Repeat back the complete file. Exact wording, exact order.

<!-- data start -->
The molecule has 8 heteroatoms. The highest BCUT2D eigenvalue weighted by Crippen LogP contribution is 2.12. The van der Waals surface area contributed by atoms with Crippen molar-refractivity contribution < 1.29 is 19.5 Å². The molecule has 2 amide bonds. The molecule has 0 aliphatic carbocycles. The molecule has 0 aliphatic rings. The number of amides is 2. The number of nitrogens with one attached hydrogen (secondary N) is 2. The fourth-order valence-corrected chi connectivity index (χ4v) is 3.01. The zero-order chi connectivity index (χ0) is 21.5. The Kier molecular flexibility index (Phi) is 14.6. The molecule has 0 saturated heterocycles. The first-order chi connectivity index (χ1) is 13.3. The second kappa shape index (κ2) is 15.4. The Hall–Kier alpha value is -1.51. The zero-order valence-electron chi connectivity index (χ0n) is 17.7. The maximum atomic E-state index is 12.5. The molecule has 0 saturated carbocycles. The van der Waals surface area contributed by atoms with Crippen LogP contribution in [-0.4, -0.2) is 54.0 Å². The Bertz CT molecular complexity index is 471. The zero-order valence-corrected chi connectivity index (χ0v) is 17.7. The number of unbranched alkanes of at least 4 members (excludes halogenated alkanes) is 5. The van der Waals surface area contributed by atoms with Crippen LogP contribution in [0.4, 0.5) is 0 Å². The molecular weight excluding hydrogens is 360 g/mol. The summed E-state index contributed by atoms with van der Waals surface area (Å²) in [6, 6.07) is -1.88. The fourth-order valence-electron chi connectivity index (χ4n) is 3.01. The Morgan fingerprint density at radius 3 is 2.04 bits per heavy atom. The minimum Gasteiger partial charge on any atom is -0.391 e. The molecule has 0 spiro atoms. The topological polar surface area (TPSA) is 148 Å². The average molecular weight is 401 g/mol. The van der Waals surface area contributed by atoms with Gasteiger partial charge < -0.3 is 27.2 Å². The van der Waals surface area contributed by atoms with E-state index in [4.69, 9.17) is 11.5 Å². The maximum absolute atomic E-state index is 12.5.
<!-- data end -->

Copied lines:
The molecule has 8 heteroatoms. The highest BCUT2D eigenvalue weighted by Crippen LogP contribution is 2.12. The van der Waals surface area contributed by atoms with Crippen molar-refractivity contribution < 1.29 is 19.5 Å². The molecule has 2 amide bonds. The molecule has 0 aliphatic carbocycles. The molecule has 0 aliphatic rings. The number of amides is 2. The number of nitrogens with one attached hydrogen (secondary N) is 2. The fourth-order valence-corrected chi connectivity index (χ4v) is 3.01. The zero-order chi connectivity index (χ0) is 21.5. The Kier molecular flexibility index (Phi) is 14.6. The molecule has 0 saturated heterocycles. The first-order chi connectivity index (χ1) is 13.3. The second kappa shape index (κ2) is 15.4. The Hall–Kier alpha value is -1.51. The zero-order valence-electron chi connectivity index (χ0n) is 17.7. The maximum atomic E-state index is 12.5. The molecule has 0 saturated carbocycles. The van der Waals surface area contributed by atoms with Crippen LogP contribution in [-0.4, -0.2) is 54.0 Å². The Bertz CT molecular complexity index is 471. The zero-order valence-corrected chi connectivity index (χ0v) is 17.7. The number of unbranched alkanes of at least 4 members (excludes halogenated alkanes) is 5. The van der Waals surface area contributed by atoms with Crippen LogP contribution in [0.4, 0.5) is 0 Å². The molecular weight excluding hydrogens is 360 g/mol. The summed E-state index contributed by atoms with van der Waals surface area (Å²) in [6, 6.07) is -1.88. The fourth-order valence-electron chi connectivity index (χ4n) is 3.01. The Morgan fingerprint density at radius 3 is 2.04 bits per heavy atom. The minimum Gasteiger partial charge on any atom is -0.391 e. The molecule has 0 spiro atoms. The topological polar surface area (TPSA) is 148 Å². The average molecular weight is 401 g/mol. The van der Waals surface area contributed by atoms with Gasteiger partial charge < -0.3 is 27.2 Å². The van der Waals surface area contributed by atoms with E-state index in [4.69, 9.17) is 11.5 Å². The maximum absolute atomic E-state index is 12.5.